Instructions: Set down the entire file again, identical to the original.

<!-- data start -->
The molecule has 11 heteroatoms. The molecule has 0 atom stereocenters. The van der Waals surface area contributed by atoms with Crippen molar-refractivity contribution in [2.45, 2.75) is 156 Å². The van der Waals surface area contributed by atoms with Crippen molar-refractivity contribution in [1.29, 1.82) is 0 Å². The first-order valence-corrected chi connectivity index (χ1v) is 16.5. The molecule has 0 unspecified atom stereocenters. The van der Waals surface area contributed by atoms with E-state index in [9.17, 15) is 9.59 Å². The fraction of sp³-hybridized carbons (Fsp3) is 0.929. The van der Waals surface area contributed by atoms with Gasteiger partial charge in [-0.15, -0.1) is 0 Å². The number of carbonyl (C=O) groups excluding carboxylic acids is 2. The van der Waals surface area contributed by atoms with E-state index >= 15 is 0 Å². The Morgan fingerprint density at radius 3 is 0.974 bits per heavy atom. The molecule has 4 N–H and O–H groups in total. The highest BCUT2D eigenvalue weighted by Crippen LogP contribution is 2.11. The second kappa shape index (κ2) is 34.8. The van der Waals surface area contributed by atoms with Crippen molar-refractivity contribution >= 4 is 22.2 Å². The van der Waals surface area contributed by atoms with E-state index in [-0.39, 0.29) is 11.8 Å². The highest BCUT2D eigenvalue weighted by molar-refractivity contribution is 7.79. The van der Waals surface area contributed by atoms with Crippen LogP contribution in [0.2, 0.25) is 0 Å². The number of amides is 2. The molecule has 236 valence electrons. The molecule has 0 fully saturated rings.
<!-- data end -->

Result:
The molecule has 11 heteroatoms. The molecule has 0 atom stereocenters. The van der Waals surface area contributed by atoms with Crippen molar-refractivity contribution in [2.45, 2.75) is 156 Å². The van der Waals surface area contributed by atoms with Crippen molar-refractivity contribution in [1.29, 1.82) is 0 Å². The first-order valence-corrected chi connectivity index (χ1v) is 16.5. The molecule has 0 unspecified atom stereocenters. The van der Waals surface area contributed by atoms with E-state index in [9.17, 15) is 9.59 Å². The fraction of sp³-hybridized carbons (Fsp3) is 0.929. The van der Waals surface area contributed by atoms with Gasteiger partial charge in [-0.15, -0.1) is 0 Å². The number of carbonyl (C=O) groups excluding carboxylic acids is 2. The van der Waals surface area contributed by atoms with E-state index >= 15 is 0 Å². The Morgan fingerprint density at radius 3 is 0.974 bits per heavy atom. The molecule has 4 N–H and O–H groups in total. The highest BCUT2D eigenvalue weighted by Crippen LogP contribution is 2.11. The second kappa shape index (κ2) is 34.8. The van der Waals surface area contributed by atoms with Crippen molar-refractivity contribution >= 4 is 22.2 Å². The van der Waals surface area contributed by atoms with E-state index in [-0.39, 0.29) is 11.8 Å². The highest BCUT2D eigenvalue weighted by molar-refractivity contribution is 7.79. The van der Waals surface area contributed by atoms with Crippen LogP contribution in [0.2, 0.25) is 0 Å². The number of amides is 2. The molecule has 236 valence electrons. The molecule has 0 fully saturated rings.